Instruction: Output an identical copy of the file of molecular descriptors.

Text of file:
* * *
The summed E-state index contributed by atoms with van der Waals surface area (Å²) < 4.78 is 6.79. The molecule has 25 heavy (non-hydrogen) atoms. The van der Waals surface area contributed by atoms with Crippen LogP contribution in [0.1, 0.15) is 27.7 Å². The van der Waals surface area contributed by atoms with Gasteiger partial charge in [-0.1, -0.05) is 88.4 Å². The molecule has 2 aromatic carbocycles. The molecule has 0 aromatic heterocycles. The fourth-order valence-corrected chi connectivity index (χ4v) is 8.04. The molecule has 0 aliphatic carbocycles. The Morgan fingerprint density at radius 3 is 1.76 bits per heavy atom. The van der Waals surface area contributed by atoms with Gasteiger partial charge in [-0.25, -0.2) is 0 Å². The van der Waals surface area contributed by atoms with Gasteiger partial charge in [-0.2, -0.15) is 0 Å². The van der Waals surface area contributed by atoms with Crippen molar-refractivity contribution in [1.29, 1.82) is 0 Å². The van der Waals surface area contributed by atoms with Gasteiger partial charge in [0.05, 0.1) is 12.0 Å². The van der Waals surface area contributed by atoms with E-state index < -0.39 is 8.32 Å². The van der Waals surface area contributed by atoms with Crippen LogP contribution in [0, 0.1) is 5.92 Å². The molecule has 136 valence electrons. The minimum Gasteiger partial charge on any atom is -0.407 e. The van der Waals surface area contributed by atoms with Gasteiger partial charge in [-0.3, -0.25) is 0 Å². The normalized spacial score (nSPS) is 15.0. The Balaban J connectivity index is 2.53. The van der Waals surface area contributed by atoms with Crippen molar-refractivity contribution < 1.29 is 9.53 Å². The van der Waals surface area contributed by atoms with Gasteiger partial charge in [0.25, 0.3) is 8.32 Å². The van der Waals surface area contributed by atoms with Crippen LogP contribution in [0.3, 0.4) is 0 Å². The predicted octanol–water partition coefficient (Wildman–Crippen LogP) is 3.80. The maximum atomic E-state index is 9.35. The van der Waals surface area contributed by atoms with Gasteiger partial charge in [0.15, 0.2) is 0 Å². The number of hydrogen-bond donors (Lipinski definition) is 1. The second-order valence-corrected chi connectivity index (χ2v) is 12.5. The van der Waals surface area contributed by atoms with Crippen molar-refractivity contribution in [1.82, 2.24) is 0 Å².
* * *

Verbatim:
The summed E-state index contributed by atoms with van der Waals surface area (Å²) < 4.78 is 6.79. The molecule has 25 heavy (non-hydrogen) atoms. The van der Waals surface area contributed by atoms with Crippen LogP contribution in [0.1, 0.15) is 27.7 Å². The van der Waals surface area contributed by atoms with Gasteiger partial charge in [-0.1, -0.05) is 88.4 Å². The molecule has 2 aromatic carbocycles. The molecule has 0 aromatic heterocycles. The fourth-order valence-corrected chi connectivity index (χ4v) is 8.04. The molecule has 0 aliphatic carbocycles. The Morgan fingerprint density at radius 3 is 1.76 bits per heavy atom. The van der Waals surface area contributed by atoms with Gasteiger partial charge in [-0.25, -0.2) is 0 Å². The van der Waals surface area contributed by atoms with Gasteiger partial charge in [-0.2, -0.15) is 0 Å². The van der Waals surface area contributed by atoms with Crippen molar-refractivity contribution in [1.29, 1.82) is 0 Å². The van der Waals surface area contributed by atoms with Gasteiger partial charge in [0.05, 0.1) is 12.0 Å². The van der Waals surface area contributed by atoms with E-state index < -0.39 is 8.32 Å². The van der Waals surface area contributed by atoms with Crippen LogP contribution in [0, 0.1) is 5.92 Å². The molecule has 136 valence electrons. The minimum Gasteiger partial charge on any atom is -0.407 e. The van der Waals surface area contributed by atoms with Gasteiger partial charge in [-0.3, -0.25) is 0 Å². The normalized spacial score (nSPS) is 15.0. The Balaban J connectivity index is 2.53. The van der Waals surface area contributed by atoms with Crippen molar-refractivity contribution < 1.29 is 9.53 Å². The van der Waals surface area contributed by atoms with Gasteiger partial charge in [0.25, 0.3) is 8.32 Å². The van der Waals surface area contributed by atoms with Crippen LogP contribution in [0.3, 0.4) is 0 Å². The predicted octanol–water partition coefficient (Wildman–Crippen LogP) is 3.80. The maximum atomic E-state index is 9.35. The van der Waals surface area contributed by atoms with Gasteiger partial charge in [0.15, 0.2) is 0 Å². The number of hydrogen-bond donors (Lipinski definition) is 1. The second-order valence-corrected chi connectivity index (χ2v) is 12.5. The van der Waals surface area contributed by atoms with Crippen molar-refractivity contribution in [1.82, 2.24) is 0 Å².